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Michael Tater-Alexander, et al v. County of Fresno


February 25, 2011


The opinion of the court was delivered by: Dennis L. Beck United States Magistrate Judge


On February 18, 2011, Plaintiffs Michael Tater-Alexander and Kryston White, appearing pro se and proceeding in forma pauperis, filed the instant complaint asserting claims under the United States Constitution, federal statutes and state law arising from the County of Fresno's refusal to provide administrative hearings for two parking tickets. Plaintiffs also identified "The People of the County of Fresno" and "The People of the State of California" as co-plaintiffs in this action.


A. Screening Standard

Pursuant to 28 U.S.C. § 1915(e)(2), the court must conduct an initial review of the complaint for sufficiency to state a claim. The court must dismiss a complaint or portion thereof if the court determines that the action is legally "frivolous or malicious," fails to state a claim upon which relief may be granted, or seeks monetary relief from a defendant who is immune from such relief. 28 U.S.C. § 1915(e)(2). If the court determines that the complaint fails to state a claim, leave to amend may be granted to the extent that the deficiencies of the complaint can be cured by amendment.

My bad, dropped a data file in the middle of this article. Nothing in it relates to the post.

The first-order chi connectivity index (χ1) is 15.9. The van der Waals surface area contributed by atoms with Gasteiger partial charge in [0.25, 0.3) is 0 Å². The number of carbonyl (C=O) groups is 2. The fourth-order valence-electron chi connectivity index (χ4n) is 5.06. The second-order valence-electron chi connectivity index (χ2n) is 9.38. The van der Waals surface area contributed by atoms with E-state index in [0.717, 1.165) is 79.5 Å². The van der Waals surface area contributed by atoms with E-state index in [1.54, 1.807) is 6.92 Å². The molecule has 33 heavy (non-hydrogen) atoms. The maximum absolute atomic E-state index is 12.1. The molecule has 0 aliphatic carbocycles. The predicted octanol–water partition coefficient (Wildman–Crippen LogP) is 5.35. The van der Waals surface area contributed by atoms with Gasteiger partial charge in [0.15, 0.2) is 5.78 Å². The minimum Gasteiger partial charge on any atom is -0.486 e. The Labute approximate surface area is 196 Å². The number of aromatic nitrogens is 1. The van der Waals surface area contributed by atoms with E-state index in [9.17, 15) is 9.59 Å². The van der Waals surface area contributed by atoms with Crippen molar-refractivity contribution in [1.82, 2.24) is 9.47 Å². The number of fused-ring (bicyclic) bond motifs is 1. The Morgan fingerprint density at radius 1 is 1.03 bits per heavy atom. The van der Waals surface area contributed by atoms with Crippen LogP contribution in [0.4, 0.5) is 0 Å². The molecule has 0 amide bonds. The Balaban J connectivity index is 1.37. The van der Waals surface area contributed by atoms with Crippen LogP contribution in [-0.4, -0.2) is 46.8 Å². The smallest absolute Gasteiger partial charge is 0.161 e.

B. Plaintiffs' Allegations

Plaintiffs bring this suit against the County of Fresno ("County") related to parking citations. Plaintiff White alleges that she received a parking citation (No. 12127219) on February 10, 2010, at 10:08:45 a.m. Similarly, Plaintiff Tater-Alexander alleges that he received a parking citation (No. 13126993) on February 17, 2010, at 1:59:30 p.m. Plaintiff Tater-Alexander additionally contends that he is disabled and has physical impairments that significantly limit his major life activities.

Plaintiffs both allege that they mailed initial requests to dismiss their parking citations pursuant to California Vehicle Code § 40215. These requests were denied. Plaintiffs subsequently requested administrative hearings, but the requests were denied by the County as untimely. Plaintiffs assert that the County intentionally miscalculates the time to request a hearing. Plaintiffs further assert that the County's denials deprived them of money and property and violated their due process rights.

Plaintiffs allege nine causes of action, including violation of the Americans with Disabilities Act, violation of their civil rights pursuant to 42 U.S.C. § 1983, violations of the Unruh Act and Bane Act, intentional infliction of emotional distress and civil conspiracy. Plaintiffs seek compensatory, treble, and punitive damages, civil penalties and injunctive relief.